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Drugs, Prostitution, and the Economics of Black Markets.

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Presentation on theme: "Drugs, Prostitution, and the Economics of Black Markets."— Presentation transcript:

1 Drugs, Prostitution, and the Economics of Black Markets

2 Overview Recap of Black Markets Drugs+Gangs Economics of Prostitution Economic Model


4 Drugs and Gangs

5 Invention of Crack Cocaine Technological advance – supply “shifter” All other things equal Lower equilibrium price

6 Conflicting Incentives: owner versus labor Owners seek to maximize profit –Create stable and safe market environment Worker seeks to maximize pay –Move up the rank -> higher pay Gang war

7 The Formation and Operation of a Regional Monopoly Monopoly distribution of crack cocaine in gang “turf” Downward sloping elastic demand curve Economic profit

8 Fixed and Variable Costs FC = Short-run costs Bribes, Family Assistance, Weaponry VC = the product Drugs, Street dealers, mercenaries

9 “Winner Take All” Common market structure (baseball players) Low Success, High Return Illegality drives competition

10 A Model for Labor Far right of origin Workers taken together require lower wages Represents low W*

11 CEOs of Gangs? Top 120 managers represented just 2.2%, > half the profit Investor reward of black market intact

12 Prostitution

13 History In the 1910s estimated to be 200,000 women prostitutes in US 1 of every 50 women in their twenties was a prostitute At the time a common prostitute working in Chicago would make $76,000 annually in today's money A prostitute working in an upscale brothel at the same time would make about $430,000 annually in today's terms Reported that one head of brothel accumulated as much as $22 million

14 Current Day Typical prostitute in Chicago works 13 hours a week Performs 10 sexual acts per week Average hourly wage of $27, weekly pay of $350 The wages of prostitutes have fallen dramatically over the last 100 years, why?

15 Supply and Demand Demand has noticeably fallen  Not for sex, but for paid sex Social trends involving sex have evolved greatly The arrest of many prostitutes has also caused a shift in supply, though not great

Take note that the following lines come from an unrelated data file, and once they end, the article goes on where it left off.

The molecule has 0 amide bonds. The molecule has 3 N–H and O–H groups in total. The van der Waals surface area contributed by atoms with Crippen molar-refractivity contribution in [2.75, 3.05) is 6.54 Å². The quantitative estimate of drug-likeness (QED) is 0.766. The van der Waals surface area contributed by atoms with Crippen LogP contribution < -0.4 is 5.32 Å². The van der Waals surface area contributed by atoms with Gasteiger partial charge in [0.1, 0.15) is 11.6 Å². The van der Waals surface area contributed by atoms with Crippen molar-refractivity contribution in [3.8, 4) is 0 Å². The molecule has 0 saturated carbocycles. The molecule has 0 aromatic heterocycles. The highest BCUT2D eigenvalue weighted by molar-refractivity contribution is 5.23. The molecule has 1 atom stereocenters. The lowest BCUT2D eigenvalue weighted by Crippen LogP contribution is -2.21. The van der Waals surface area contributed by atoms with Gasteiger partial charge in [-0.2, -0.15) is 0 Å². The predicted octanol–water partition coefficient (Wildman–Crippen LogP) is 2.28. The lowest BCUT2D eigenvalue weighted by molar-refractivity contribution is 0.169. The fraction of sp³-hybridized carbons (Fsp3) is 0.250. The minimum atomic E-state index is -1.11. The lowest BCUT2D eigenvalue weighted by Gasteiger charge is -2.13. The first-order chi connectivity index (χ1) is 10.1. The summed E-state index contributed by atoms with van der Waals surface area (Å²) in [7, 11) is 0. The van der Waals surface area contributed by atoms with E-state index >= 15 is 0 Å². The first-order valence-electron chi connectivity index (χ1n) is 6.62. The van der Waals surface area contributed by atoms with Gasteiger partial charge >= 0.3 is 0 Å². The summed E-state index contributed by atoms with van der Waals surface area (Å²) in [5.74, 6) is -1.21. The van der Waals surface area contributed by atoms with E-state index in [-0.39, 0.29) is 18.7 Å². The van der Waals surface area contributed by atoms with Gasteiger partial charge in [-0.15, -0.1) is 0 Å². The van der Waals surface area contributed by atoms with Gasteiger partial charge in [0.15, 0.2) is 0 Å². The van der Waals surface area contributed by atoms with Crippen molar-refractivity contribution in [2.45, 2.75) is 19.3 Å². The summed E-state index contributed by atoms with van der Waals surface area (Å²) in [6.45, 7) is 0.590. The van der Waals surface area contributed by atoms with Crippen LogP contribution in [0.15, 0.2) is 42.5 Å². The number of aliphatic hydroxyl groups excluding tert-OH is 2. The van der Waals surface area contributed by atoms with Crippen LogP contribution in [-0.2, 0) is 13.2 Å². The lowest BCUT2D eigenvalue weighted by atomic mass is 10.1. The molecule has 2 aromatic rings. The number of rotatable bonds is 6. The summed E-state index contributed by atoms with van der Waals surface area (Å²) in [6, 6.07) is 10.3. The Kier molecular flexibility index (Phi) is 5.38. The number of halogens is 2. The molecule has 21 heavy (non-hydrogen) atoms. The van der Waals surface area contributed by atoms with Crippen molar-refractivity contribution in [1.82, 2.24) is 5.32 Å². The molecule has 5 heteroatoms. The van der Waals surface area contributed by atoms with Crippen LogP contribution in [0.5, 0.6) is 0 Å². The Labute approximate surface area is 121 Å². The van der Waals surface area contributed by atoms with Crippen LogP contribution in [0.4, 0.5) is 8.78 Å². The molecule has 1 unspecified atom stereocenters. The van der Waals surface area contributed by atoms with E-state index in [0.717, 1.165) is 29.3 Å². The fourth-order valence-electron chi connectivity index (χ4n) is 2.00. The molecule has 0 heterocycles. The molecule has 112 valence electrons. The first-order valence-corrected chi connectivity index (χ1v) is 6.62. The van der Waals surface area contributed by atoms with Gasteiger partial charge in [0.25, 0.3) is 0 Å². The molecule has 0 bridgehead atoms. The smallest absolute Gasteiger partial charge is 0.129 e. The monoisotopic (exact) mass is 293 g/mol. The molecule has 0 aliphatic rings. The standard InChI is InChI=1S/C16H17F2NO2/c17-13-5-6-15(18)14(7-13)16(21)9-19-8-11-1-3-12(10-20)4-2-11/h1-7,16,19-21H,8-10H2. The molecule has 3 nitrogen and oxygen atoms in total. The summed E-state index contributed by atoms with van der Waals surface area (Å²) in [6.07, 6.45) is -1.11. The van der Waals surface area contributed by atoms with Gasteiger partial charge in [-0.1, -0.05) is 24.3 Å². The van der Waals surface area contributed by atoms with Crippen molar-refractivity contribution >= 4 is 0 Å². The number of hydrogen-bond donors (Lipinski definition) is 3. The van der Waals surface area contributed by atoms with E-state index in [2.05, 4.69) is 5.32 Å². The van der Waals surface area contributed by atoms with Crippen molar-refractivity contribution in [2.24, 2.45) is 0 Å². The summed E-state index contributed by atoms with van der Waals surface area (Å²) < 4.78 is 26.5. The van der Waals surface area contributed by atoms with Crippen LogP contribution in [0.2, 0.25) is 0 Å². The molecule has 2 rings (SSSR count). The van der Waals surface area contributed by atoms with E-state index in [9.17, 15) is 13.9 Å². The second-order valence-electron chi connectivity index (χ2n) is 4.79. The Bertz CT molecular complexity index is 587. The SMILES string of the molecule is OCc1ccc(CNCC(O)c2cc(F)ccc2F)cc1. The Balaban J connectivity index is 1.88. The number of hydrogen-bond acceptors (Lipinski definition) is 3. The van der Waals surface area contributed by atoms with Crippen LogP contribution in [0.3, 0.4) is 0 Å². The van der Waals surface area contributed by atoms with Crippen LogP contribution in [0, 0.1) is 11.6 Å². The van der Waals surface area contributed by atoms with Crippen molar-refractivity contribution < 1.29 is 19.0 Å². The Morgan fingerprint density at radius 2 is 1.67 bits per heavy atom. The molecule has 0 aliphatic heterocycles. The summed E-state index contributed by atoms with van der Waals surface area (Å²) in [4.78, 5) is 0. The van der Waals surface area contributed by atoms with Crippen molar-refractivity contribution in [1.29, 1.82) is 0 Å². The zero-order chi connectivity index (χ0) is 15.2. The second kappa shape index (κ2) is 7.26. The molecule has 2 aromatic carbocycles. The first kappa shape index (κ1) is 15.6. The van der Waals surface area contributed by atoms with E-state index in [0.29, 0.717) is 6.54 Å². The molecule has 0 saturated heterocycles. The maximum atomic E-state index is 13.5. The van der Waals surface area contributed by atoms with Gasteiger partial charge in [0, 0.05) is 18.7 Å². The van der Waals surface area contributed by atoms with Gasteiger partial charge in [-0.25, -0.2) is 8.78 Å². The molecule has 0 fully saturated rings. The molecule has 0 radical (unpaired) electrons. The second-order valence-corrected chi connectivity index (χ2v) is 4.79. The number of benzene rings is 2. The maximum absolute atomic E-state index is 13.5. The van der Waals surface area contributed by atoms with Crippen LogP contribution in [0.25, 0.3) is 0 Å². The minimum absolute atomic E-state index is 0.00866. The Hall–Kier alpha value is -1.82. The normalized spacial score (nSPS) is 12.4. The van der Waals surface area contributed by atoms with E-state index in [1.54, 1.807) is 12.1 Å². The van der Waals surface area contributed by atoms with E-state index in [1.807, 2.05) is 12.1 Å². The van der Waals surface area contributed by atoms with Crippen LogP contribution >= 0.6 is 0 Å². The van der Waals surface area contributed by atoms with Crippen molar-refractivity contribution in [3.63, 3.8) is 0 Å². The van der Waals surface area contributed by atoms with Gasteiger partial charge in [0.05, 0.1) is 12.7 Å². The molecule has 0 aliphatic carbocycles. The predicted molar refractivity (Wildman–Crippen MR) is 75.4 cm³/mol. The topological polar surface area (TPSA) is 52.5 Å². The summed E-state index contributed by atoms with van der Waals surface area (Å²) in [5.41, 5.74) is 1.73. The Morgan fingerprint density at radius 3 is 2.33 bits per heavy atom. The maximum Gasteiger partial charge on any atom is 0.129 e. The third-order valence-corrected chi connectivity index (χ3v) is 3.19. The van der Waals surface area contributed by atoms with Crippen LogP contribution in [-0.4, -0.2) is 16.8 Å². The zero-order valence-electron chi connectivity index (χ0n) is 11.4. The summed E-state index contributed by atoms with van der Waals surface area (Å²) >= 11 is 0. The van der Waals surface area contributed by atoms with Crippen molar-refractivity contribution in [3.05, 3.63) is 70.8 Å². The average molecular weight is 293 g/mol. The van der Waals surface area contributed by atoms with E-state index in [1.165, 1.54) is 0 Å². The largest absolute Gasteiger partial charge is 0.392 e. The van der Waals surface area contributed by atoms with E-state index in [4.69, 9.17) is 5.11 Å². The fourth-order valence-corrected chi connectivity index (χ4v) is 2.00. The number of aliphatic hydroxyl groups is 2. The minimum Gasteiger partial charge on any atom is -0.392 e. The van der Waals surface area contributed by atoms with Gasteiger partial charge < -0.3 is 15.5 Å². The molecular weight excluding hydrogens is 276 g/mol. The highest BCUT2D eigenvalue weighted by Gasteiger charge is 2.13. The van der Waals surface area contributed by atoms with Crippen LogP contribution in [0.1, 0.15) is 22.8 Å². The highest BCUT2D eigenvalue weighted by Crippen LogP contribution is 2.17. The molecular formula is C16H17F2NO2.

17 Elasticity The demand for prostitutes has shown to be rather inelastic Illustrated by two examples: o As prostitutes were arrested, supply dropped which elevated the equilibrium price. Demand stayed the same as customers continued to pay the elevated wages o Allie, a high end prostitute, consistently raised her prices but did not experience a decrease in demand for her services


19 Price Discrimination Prostitutes reported charging different rates based on skin color Named the price to African- American customers, allowed White customers to name the price Black customers pay on average $9 less per sexual act than White customers

20 Substitutes and Product Differentiation Prices at a certain location are the same from one prostitute to another Customers look at prostitutes as Perfect Substitutes that can be easily interchanged Firms, in this case brothels, can experiencing great benefits from providing slight different products

21 Incentives, Incentives, Incentives Like all markets, prostitution is ultimately driven by incentives. The bottom line is that the incentives provided by prostitution are enough to create a consistent amount of people willing to sell their bodies On the other hand, the incentives of paying for a prostitute continue to be enough to cultivate a demand for prostitution

22 Reducing Crime Rates Deterrent Effect: Increasing the potency or likelihood of negative consequences for a criminal Incapacitation Effect: Preventing a criminal from being able to perpetrate a crime

23 Sentence Enhancements Type of crime Deterrent Increased punishments that are added onto prison sentences that would have been served anyway Example: Proposition 8 (1982) in California 10% reduction in eligible crimes after 1 year After 3 years, had fallen roughly 20-40%

24 Sentence Enhancements cont. Deterrent Effect vs. Incapacitation Effect Threat of going to jail for a longer time vs. Being in jail for a longer time Can often save government money

25 Levitt & Kessler’s Crime Model Equations before introduction of Sentence Enhancements 1. Maximization (r i -p t J t (S))C it 2. Crime Level C t =1-(p t J t /R)-p t-1 C t-1 Prison sentences in one period (t-1) are served in the following period (t)

26 Decoding r= Gain from committing a crime p= probability of being caught J= Utility loss from being jailed for a time period S= Periods of time sentenced (initially 1 period) C= Choice to commit a crime or not If yes, C=1, if no, C=0 R= distribution of ri for those who commit a crime 1/R is the density of crimes t= current time period i stands for the individual in the calculation

27 L&K’s Crime Model cont. Equations After Introduction of Sentence Enhancements First Period Second Period

28 Differences Addition of variable d, the disutility of an additional period in prison Additional emphasis on p t-1 C t-1 : people arrested from previous time period, p t-2 C t-2 : people arrested from two periods ago

29 Conditions of Levitt and Kessler’s Model Agents involved are assumed to live for infinite time Agents are assumed to be risk-neutral Future Utilities are not discounted Gains from crimes are kept, regardless of whether caught

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